Ansaru was intimately linked with AQIM, and hence their attacks were sometimes claimed by AQIM and could represent regional goals of AQIM; the convoy attacked in Kogi state was preparing to travel to Mali to fight AQIM. This fledgling branch of AQIM (and by extension, AQ central) was therefore a serious threat to the hegemony of JAS in the regional Jihadi ecosystem. Shekau took actions to deter the rise of Ansaru in (mainly) NW Nigeria through a curious form of non-state hybrid warfare; a combination of direct kinetic attacks, weaponised leaks, and specific outreach. For example, the former is said to have lead to the death of Gombe in 2013 and Shekau is reported to have enabled a Nigerian Army raid against a senior Ansaru Shura Council in Kaduna in March 2012.
The Nigerian government, meanwhile, took the same ruthless stance towards Ansaru that they had with JAS- regardless of the slightly more “moderate” outlook proclaimed by the groups’ media, killing much of Ansaru’s leadership cadre throughout 2013. These actions to a large part may have been enabled by Shekau using the military power of the Nigerian state to “mow the grass” and critically hobble his ideological opponents that represented a threat to his legitimacy. That said, Ansaru and the by then well known JAS did co-operate on occasion and an uneasily alliance enabled the group to avoid total destruction, mainly claimed to be through operating under the name of JAS in Northeast Nigeria and Northern Cameroon, passing funds obtained via kidnapping to Shekau.
Ansaru also suffered after their patrons in AQIM retreated or went into hiding after the French military intervention in Mali (Initially named Operation Serval, then Barkhane) started in January 2013, which disrupted Ansaru’s Sahelian support networks. Very little media was released; the most notable being two videos released in February 2015 criticising both Shekau and the Nigerian state. However, these were far from the hard-hitting productions made most famous by the Islamic State and physical activity was minimal as the group was under pressure from all sides (including continued Nigerian Security Forces interest) and their patrons facing a serious western military threat. Individuals associated with Ansaru either ceased activity or joined other factions; JAS or ISWA. Therefore, from 2013-2014 until 2020 Ansaru operated covertly in a manner that could be best described as “survival mode”.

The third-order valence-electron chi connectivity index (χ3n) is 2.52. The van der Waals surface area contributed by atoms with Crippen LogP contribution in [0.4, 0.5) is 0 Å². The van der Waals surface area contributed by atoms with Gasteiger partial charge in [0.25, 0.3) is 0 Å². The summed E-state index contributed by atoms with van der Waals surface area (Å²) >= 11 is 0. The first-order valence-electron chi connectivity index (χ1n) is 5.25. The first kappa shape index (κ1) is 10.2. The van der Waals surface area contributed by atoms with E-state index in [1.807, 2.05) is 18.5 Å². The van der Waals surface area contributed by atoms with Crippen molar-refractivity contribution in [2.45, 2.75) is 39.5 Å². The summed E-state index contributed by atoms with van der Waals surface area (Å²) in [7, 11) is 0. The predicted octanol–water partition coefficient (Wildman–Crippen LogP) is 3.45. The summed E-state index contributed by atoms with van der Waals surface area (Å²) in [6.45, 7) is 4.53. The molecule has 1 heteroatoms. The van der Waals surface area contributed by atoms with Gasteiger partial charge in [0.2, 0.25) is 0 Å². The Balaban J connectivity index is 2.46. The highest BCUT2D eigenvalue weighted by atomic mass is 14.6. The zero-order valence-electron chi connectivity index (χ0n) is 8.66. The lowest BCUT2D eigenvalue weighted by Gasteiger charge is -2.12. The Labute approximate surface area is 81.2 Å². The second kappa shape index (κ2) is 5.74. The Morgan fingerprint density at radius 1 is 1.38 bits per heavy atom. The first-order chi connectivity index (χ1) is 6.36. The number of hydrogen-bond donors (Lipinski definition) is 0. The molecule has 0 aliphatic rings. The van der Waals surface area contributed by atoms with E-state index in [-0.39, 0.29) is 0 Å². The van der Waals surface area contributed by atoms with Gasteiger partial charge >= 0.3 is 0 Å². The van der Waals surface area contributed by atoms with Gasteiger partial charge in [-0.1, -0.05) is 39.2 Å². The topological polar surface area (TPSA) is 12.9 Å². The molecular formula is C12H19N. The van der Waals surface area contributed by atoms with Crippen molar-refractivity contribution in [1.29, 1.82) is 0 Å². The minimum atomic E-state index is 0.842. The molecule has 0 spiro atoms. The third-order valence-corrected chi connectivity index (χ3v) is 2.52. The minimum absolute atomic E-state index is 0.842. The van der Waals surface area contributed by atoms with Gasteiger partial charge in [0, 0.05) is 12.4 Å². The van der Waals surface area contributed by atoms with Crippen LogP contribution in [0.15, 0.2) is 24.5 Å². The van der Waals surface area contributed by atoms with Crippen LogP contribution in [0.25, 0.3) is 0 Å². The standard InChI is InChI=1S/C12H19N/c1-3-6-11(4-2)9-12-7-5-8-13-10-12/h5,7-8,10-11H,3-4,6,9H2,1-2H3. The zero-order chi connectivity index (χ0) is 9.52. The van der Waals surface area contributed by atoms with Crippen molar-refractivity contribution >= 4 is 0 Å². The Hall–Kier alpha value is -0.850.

The group wasn’t gone, however. According to local researchers, Ansaru took advantage of its presence in the increasingly uncontrolled NW Nigeria to provide manpower and weapons in collaboration with local armed groups (Known as “Bandits”) which operate for non-ideological reasons but can, as has been seen in the Sahel, be co-opted by Jihadist organisations. Once again in this regard, Ansaru’s approach has been somewhat similar to the group’s much more successful patrons further North, which have recovered and expanded since the intervention. This takes us to October 2019, where the first image of Ansaru fighters for many years was released via AQ-affilated media channels on Telegram.